This aperture adjustment greatly impacts the exposure of a scene as it also determines the amount of light that gets into the camera. The smaller (technically larger f-numbers, e.g. f/22 < f/16 < f/11 < f/8 … ) the size of your aperture is, the larger the depth of field will be or vice-versa.
Here in this intimate landscape photograph Creek in Twilight I was interested to capture the motion and the groups of rocks and stones across the riverbed. To achieve the result I had to keep the foreground in focus as well as the distant background.
So I set the aperture value to f/22─which was the maximum f-number for that particular lens─to include everything from the foreground rock─which was probably 1.5 feet away from my camera lens─to the distant background.
In the photograph Little Red Flowers I wanted to remove the distractions in the background to simplify the composition. The leaves, stems, and other dark patches caused by the shadows would compete with each other if I had kept them all in focus. Then your mind had to struggle to find what’s more important about this picture.
So, I set it to the smallest aperture value my 50mm prime lens offered to blur out the background. Where I also had to carefully choose the plain that I wanted to keep in focus.
There are some aperture values that we use more often than the other ones and considered to be the major f-stops. They are f/1, f/1.4, f/2, f/2.8, f/4, f/5.6, f/8, f/11, f/16, f/22, f/32.
Lens Focal Length / Stop = Diameter of the Diaphragm
When you look through the viewfinder the aperture of your camera is entirely open due to the complexity of its design. So you may not see the difference between the DOF that was previously set to your camera and the DOF that you have currently set to. To get the actual DOF through the viewfinder you may take help of DOF Preview Button (if available in your camera) that will give you the simulation of actual DOF currently set to your camera.
What is a good aperture?
There is no such thing as good or bad aperture. It is an artistic choice. Your composition will dictate what aperture value is necessary for that scene. In other words, how much and what part of your scene you want to keep in focus.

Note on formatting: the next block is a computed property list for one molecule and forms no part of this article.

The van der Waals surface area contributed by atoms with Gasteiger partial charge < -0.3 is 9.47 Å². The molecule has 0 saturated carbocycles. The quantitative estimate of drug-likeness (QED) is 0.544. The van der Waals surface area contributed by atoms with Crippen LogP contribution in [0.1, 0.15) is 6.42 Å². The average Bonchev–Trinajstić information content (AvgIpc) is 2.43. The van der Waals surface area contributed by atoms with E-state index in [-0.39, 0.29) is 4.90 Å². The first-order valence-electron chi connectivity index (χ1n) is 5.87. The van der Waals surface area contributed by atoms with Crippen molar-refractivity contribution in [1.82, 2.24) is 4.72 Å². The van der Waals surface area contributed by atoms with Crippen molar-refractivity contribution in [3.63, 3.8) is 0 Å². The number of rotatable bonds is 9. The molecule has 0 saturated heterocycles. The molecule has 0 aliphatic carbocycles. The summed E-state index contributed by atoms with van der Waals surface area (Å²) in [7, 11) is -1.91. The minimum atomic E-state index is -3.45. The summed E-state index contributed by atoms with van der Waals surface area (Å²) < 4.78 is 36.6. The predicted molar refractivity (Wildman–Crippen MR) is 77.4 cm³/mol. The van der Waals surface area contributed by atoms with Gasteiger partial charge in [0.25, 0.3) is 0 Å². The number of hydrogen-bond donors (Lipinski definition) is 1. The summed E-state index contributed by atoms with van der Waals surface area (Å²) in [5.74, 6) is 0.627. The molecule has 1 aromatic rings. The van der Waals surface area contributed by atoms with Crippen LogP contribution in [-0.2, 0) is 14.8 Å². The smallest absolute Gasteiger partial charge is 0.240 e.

Still, there are photographers who may argue that some aperture values produces a sharper and better result than the other ones. But they are not so significant and the result is tolerable to me. For example, they might not use f/22 for the photograph Creek in Twilight. Instead, they may bracket their focus to blend them later in post-processing.
Yes, the maximum aperture value or the smallest aperture hole of a specific lens introduces a little softening effect caused by the diffraction of light. However, you notice the difference only when compared side by side at a 100% or 200% magnification level.
The shutter is a kind of curtain placed before the image sensor that controls how long the image sensor should remain exposed to the light coming through the lens. The shutter speed of a particular scene is measured in seconds or a fraction of a second.
We vary this shutter speed to achieve different results. Here are some examples that demonstrate the reasons we may want to capture our photographs in some specific ranges of shutter speed.
The photograph Morning Birds introduced a few exposure challenges. First of all, I captured it during the time of sunrise when the light was very low and I was shooting handheld from a bridge. Another challenge was the flying birds.